# Boolean algebra – 불 대수

불 대수(영어: Boolean algebra)는 조지 불이 19세기 중반에 고안한 논리 수학의 대표적 형태이다.

불 격자(Boolean lattice)나 불 속(束)이라고도 한다. 불 대수의 연구는 대수적 구조로서 속의 이론을 발전시키는

하나의 계기가 되었다. 수학적인 엄밀한 정의는 다음에 기술한다.

디지털 회로 설계에서는 필수적인 지식이다. 디지털 회로는 전압의 H(High), L(Low)만으로 정보를 연산하기

때문에, 기본적으로 조합 회로는 불 대수에 있는 논리식을 써서 나타낼 수 있다. (하지만, 플립 플랍 등 순차 회로는

단순하게 하나의 논리식으로 나타낼 수 없다.)

불 대수의 기본 연산(논리 연산)은 논리 부정 ¬(not), 논리합 ∨(or), 논리곱 ∧(and)로 출발된다. 이러한 연산 합성

으로부터 만들어지는 연산 중 대표적인 것으로 배타적 논리합(xor)이 있다.

불 대수를 불 격자(불 속)라고 부르는 이유는, ∨, ∧에 대해서 분배 가능한 격자가 되기 때문이다. 즉, 다음 법칙이

성립한다:

1. 멱등 법칙(idempotence): x ∧ x = x ∨ x = x,

2. 교환 법칙(commutativity): x ∧ y = y ∧ x, x ∨ y = y ∨ x,

3. 결합 법칙(associativity): (x ∧ y)∧ z = x ∧(y ∧ z), (x ∨ y)∨ z = x ∨(y ∨ z),

4. 흡수 법칙(absorption): (x ∧ y)∨ x = x, (x ∨ y)∧ x = x,

5. 분배 법칙(distributivity): (x ∨ y)∧ z = (x ∧ z)∨(y ∧ z), (x ∧ y)∨ z = (x ∨ z)∧(y ∨ z).

또한 불 대수에서는 다음 조건이 성립한다:

참을 1 거짓을 0으로 하여, 각 x 항과 반대되는 ¬x 항이 존재할 때, (x ∧ ¬x = 0), (x ∨ ¬x = 1)을 만족한다.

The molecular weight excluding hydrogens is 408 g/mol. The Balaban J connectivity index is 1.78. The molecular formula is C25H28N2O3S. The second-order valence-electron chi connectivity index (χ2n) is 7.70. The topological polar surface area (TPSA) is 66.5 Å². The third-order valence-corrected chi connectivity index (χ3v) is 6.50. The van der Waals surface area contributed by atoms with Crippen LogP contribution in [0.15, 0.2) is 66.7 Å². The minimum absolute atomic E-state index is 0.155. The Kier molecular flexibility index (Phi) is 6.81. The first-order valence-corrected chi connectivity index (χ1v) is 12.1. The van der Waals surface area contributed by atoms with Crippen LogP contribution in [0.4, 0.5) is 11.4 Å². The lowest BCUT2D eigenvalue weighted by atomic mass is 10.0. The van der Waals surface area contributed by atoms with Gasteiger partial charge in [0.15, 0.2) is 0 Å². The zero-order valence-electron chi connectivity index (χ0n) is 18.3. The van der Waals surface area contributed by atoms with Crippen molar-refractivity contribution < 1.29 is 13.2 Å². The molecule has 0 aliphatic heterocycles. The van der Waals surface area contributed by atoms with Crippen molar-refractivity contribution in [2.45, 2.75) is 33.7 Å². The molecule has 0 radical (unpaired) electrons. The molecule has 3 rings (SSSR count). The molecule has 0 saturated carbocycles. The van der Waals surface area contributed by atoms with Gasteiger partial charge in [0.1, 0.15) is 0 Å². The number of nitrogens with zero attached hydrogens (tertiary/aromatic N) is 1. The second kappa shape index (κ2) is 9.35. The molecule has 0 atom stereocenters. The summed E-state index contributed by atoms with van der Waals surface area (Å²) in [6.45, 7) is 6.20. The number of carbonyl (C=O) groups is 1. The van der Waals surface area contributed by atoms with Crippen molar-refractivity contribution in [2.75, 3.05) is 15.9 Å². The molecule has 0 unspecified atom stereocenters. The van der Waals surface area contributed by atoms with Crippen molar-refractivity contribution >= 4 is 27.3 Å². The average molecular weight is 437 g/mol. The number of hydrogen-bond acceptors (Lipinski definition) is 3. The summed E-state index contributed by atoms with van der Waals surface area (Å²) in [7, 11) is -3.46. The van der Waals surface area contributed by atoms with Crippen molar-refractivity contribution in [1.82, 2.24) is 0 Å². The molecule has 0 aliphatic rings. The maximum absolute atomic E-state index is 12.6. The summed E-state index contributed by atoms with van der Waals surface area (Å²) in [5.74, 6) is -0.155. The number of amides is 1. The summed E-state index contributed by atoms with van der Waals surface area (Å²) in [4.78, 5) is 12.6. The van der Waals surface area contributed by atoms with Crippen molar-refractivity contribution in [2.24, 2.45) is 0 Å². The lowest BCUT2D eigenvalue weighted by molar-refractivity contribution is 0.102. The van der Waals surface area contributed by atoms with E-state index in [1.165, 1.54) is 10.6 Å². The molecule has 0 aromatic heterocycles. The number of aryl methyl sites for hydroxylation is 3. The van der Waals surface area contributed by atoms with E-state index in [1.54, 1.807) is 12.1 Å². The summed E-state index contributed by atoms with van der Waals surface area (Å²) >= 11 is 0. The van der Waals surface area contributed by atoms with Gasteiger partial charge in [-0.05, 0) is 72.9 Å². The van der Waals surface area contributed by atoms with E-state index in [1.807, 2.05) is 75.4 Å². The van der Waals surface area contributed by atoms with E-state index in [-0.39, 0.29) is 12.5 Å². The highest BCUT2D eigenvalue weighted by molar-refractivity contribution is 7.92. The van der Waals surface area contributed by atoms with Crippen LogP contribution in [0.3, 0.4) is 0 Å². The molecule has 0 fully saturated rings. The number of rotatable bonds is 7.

수학에서는 이러한 조건을 공리(公理, axiom)라 하여, 그것을 만족하는 집합을 불 격자(속)나 불 대수라고 한다.

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Boolean algebra (or Boolean logic) is a logical calculus of truth values, developed by George Boole. It resembles the algebra of real numbers as taught in high school, but with the numeric operations of multiplication xy, addition x + y, and negation −x replaced by the logical operations of conjunction x∧y, disjunction x∨y, and complement ¬x. The Boolean operations are these and all other operations obtainable from them by composition; equivalently, the finitary operations on the set {0,1}. The laws of Boolean algebra can be defined axiomatically as the equations derivable from a sufficient finite subset of those laws, such as the equations axiomatizing a complemented distributive lattice or a Boolean ring, or semantically as those equations identically true or valid over {0,1}. The axiomatic approach is sound and complete in the sense that it proves respectively neither more nor fewer laws than the validity-based semantic approach.

Applications

Boolean algebra as the calculus of two values is fundamental to digital logic, computer programming, and mathematical logic, and is also used in other areas of mathematics such as set theory and statistics.